How operational key performance indicators impact student success initiatives

     

How operational key performance indicators (KPIs) impact student success initiativesIn the often-siloed world of education, district leaders can lose sight of how performance in non-academic metrics can affect student outcomes.This reality exists despite research showing a relationship between positively trending operational metrics and student success.

Operational key performance indicators (KPIs) that may influence student success include student meal participation, on-time transportation performance, safety, and infrastructure condition. District leaders who monitor these KPIs and put their students in a position to succeed from an operational standpoint can also expect positive trends in academic achievement.

Below, we examine four operational KPIs that have a measurable impact on student success.

Meal Participation

Well-fed students have sustained energy and therefore, learn more easily. According to a study by the Centers for Disease Control, student participation in school breakfast programs correlates with increased academic grades and standardized test scores.  Districts with lower test scores or less-than-favorable academic outcomes should consider examining meal participation rates to better understand student achievement.

KPIs to review in this category include breakfast and lunch participation rates (calculated as meals served divided by the number of school days) and the number of students receiving free and reduced-priced meals. These operational KPIs have potentially meaningful and measurable influence on academic achievement.

Building Condition & Maintenance Order Completion

Quality and well-maintained infrastructure also potentially impacts student achievement.  Buildings kept clean and in good condition are more conducive to learning than poorly maintained facilities. According to a study by the Council of Great City Schools, students in deteriorating school buildings score between 5 to 11 percentile points lower on standardized achievement tests than students in modern buildings.

Studies have shown that the cleaner a facility is, the better the student outcomes but when districts face budget shortfalls, cost reductions are often made by adding more to what custodians have to do or by cutting staff. Measuring custodial workload, or the number of square feet worked by a custodian, can help determine the proper staffing level. District leaders should also examine the cleanliness of a building using the APPA’s cleanliness guidelines or use surveys to gauge the cleanliness of a building like this one.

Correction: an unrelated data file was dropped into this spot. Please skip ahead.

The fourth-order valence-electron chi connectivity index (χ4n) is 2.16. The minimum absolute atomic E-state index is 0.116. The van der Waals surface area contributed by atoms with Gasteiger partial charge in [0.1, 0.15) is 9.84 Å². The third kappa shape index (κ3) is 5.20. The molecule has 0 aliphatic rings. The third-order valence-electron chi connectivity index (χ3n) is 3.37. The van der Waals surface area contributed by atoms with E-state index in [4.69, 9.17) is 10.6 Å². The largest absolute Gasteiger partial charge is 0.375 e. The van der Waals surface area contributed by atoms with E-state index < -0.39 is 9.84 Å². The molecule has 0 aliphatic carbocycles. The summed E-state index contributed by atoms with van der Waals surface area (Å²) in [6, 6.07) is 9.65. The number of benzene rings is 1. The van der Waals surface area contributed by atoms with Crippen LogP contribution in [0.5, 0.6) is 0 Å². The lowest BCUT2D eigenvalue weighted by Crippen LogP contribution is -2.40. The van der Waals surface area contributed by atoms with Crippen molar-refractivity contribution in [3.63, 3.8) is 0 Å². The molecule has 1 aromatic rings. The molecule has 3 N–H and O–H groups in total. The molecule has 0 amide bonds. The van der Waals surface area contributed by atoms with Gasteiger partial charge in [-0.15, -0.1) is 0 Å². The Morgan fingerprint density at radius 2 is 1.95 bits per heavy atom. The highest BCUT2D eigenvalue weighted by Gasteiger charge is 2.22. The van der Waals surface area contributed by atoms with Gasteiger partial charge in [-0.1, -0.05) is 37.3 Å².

In a related example, extended maintenance work order completion time potentially correlates to psychological or practical effects on students, including students feeling undervalued or unable to use certain equipment or technology effectively.

Suspension & Expulsion

By tracking suspension and expulsion metrics school districts learn how many students miss crucial time in the classroom for disciplinary reasons and gain insight into the overall student climate at a school site.

In the State of California, over a two year period (2012-13 to 2014-15), the total number of suspensions and expulsions were reduced by 170,276, or 30 percent. This trend was led by a reduction in defiance incidences but most other categories saw a reduction. Click here to view our infographic.       

KPIs to track in this category include the number of suspensions per 1,000 students, safety and security spending per student, and the reasons for student expulsion (bullying, violence with injury, drugs, etc.).

Transportation

Tracking transportation KPIs yields financial benefits as well as student success correlation. Operationally, an older fleet of busses costs more to operate and maintain. More specifically, studies show that when a bus is just one year younger, the cost-per-route of that bus reduces by $100.  

As it relates to student success, students need to be at school on time to maximize academic achievement. A link to receiving breakfast also exists: students who get to school on-time are more likely to participate in school-provided breakfasts prior to the start of the academic day, and are therefore set up for optimal learning.

School districts that silo their academic and non-academic KPIs miss valuable insight into all of the forces which are affecting academic performance. Determine how to best allocate resources by evaluating and leveraging all available academic and operational data in an effort to free up funds that can ultimately serve students and improve their success rates.

Learn more about how TransACT’s solutions can help your district track KPIs and enhance your student success initiatives by downloading our benchmarking report.

Learn which KPIs drive impact in education operations

About The Author

Phillip has been with TransACT for 5 years, and has had the responsibility of building the network of each of our products. In 2012, Phillip started working with the Council of the Great City Schools on ActPoint KPI, a pioneering project where school business and operations leaders began to track and compare non-academic metrics with the goal of continuous improvement. Since its launch, KPI has supported 100s of school business leaders nationwide in their quest to put the most money on the classroom.